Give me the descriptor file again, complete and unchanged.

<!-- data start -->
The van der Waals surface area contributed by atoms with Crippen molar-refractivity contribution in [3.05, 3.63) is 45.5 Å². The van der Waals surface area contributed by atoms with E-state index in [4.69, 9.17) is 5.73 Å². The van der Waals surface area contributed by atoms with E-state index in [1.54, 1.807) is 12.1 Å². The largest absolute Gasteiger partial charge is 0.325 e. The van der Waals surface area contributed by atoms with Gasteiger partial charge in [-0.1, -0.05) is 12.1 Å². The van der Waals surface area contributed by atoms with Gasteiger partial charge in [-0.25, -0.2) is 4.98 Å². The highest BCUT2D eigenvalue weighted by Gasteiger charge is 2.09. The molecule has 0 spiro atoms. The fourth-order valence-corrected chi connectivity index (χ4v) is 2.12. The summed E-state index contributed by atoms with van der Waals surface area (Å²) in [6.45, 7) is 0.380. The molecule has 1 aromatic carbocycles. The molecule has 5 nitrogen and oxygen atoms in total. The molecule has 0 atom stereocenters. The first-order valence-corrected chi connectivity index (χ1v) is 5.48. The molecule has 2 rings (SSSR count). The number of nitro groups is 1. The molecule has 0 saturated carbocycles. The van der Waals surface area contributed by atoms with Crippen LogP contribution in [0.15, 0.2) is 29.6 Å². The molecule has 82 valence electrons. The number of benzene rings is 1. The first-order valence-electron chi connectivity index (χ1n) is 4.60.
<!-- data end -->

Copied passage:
The van der Waals surface area contributed by atoms with Crippen molar-refractivity contribution in [3.05, 3.63) is 45.5 Å². The van der Waals surface area contributed by atoms with E-state index in [4.69, 9.17) is 5.73 Å². The van der Waals surface area contributed by atoms with E-state index in [1.54, 1.807) is 12.1 Å². The largest absolute Gasteiger partial charge is 0.325 e. The van der Waals surface area contributed by atoms with Gasteiger partial charge in [-0.1, -0.05) is 12.1 Å². The van der Waals surface area contributed by atoms with Gasteiger partial charge in [-0.25, -0.2) is 4.98 Å². The highest BCUT2D eigenvalue weighted by Gasteiger charge is 2.09. The molecule has 0 spiro atoms. The fourth-order valence-corrected chi connectivity index (χ4v) is 2.12. The summed E-state index contributed by atoms with van der Waals surface area (Å²) in [6.45, 7) is 0.380. The molecule has 1 aromatic carbocycles. The molecule has 5 nitrogen and oxygen atoms in total. The molecule has 0 atom stereocenters. The first-order valence-corrected chi connectivity index (χ1v) is 5.48. The molecule has 2 rings (SSSR count). The number of nitro groups is 1. The molecule has 0 saturated carbocycles. The van der Waals surface area contributed by atoms with Crippen LogP contribution in [0.15, 0.2) is 29.6 Å². The molecule has 82 valence electrons. The number of benzene rings is 1. The first-order valence-electron chi connectivity index (χ1n) is 4.60.